Long story short, I have a great partner, except I don’t feel any intimate feelings for them. We’ve been together almost five years, and we’ve built a really nice life together. I do love them very much, and they make me happy. But it’s come to the point where my lack of intimate feelings and affection makes this feel more like a best friendship than a romantic relationship. I’m just not sure how sustainable that is long-term, but thinking about breaking up now also feels impossible. Everything about our lives is intertwined. I need help making sense of what’s realistic or how I can get those intimate feelings that seem like the missing puzzle piece to something really perfect.
Dear Lacking Intimacy,
Full disclosure: I am a big baby who loves to walk away from difficult situations, and that means that I’ve never been in a relationship that lasted as long as yours has. I want to be upfront about having never shared that intensely with a partner before I dive into my advice. I don’t think that you are describing a situation that can’t be salvaged, and a big plus is that you clearly love and respect your partner and aren’t thinking of this dearth of intimacy as a dealbreaker. Because it’s definitely not—a lot of happy, comfy long-term couples will hit a dry spell after a certain amount of years.
Sexual desire certainly ebbs and flows for those of us who experience such desire, and too often that can come with offense or hurt feelings from the people we’re dating. I’m glad that isn’t the case for you or your boo, but I would definitely suggest broaching the subject of intimacy and getting some good-natured and light-hearted conversations going on the topic. Find out where your partner is right now with their own desires and share your own thoughts and feelings on getting back in the sack with them. Maybe your self esteem or body images have changed over the years, or maybe work/school/life has gotten so hectic that it makes you both dry as sand. There’s probably a reason that the intimacy has waned for you both, and figuring out what changed is a great first step to correcting the issue.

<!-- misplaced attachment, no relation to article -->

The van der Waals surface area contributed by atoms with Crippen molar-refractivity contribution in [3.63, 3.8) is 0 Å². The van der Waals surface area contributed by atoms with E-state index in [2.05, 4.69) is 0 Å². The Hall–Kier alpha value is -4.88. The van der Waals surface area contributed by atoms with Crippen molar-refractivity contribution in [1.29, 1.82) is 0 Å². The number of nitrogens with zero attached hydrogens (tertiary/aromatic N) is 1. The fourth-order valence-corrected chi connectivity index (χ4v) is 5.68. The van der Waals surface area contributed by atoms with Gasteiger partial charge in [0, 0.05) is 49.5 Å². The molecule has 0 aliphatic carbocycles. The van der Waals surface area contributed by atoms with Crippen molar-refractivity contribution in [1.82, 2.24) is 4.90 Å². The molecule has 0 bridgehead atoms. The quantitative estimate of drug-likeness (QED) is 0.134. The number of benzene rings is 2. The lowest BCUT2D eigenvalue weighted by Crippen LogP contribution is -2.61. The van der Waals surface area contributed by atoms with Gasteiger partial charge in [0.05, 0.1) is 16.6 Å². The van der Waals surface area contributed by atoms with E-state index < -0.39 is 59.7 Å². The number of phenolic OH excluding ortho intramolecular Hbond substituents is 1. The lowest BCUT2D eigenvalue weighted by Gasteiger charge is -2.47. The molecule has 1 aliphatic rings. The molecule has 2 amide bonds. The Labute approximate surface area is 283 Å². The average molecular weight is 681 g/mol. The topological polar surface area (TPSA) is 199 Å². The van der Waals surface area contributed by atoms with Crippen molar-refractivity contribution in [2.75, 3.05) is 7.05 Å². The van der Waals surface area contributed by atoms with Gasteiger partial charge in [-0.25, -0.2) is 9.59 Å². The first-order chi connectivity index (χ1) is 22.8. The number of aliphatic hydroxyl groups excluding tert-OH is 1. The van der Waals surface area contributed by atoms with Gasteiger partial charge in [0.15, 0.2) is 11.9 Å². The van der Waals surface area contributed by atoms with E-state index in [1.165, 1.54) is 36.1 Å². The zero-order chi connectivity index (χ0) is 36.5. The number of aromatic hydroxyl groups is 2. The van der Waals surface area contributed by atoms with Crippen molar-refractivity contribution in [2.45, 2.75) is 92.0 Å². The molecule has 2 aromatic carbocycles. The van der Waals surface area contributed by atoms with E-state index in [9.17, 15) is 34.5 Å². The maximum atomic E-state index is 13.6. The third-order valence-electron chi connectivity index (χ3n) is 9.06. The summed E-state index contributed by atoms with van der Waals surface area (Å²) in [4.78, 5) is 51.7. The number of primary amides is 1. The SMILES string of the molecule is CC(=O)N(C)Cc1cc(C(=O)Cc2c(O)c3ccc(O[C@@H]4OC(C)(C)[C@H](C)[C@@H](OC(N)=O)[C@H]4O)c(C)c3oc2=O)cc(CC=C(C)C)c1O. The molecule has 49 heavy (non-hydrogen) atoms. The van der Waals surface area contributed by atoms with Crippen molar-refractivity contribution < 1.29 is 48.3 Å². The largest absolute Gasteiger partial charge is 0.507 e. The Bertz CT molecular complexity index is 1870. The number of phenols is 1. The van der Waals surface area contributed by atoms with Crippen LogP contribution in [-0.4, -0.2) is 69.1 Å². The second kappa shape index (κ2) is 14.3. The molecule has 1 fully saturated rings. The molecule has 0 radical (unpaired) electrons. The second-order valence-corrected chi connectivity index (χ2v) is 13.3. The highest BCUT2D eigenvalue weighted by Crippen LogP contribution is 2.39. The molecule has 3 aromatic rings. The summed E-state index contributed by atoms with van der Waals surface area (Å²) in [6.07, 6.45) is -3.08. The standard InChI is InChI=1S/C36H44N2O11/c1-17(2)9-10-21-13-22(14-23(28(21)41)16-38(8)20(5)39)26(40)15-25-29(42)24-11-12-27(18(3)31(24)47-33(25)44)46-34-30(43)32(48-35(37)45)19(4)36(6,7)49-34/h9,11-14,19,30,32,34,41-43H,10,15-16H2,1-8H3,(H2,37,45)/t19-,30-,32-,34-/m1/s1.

Do you cuddle the way you used to? What about other intimate but non-sexual stuff like hand-holding or goodbye kisses? Have you gone on any dates recently? I would recommend recreating the settings where you first started making eyes at each other, whether that was at a concert or a lecture or a favorite local watering hole. Some couples find that they can reignite intimacy by specifically making time for it—I have a ex who banged me every Thursday and every Thursday only, and the sex was always outstanding. I had something to look forward to every week, and it was exciting to find ways to surprise each other and mix things up. It made for great weekday flirting, and most of that flirting would eventually give way to fun conversations that kept our connection feeling fresh.
Some couples will also cultivate a sexy new interest or hobby that can fire them both up. It doesn’t have to be whips and chains or anything over the top. Maybe start a weekly movie night where you watch something titillating, but more kitschy than pornographic, like Wild Orchid or Nowhere. I don’t get the sense that you actually want to break up, but that’s also a valid choice if you decide to make it, while it’s definitely not my recommendation. Unfurling your life from that of a years-long partner is difficult, but that’s no reason not to initiate a breakup. I think that you and your partner may be able to find some common ground on which you can move forward, but that’s going to have to start with honesty and fearlessness in the face of this possibly awkward task. Maybe start with a serious conversation, setting of intention and Blue Is The Warmest Color. Whatever turns you on.
Like what you just read? Support Flagpole by making a donation today. Every dollar you give helps fund our ongoing mission to provide Athens with quality, independent journalism.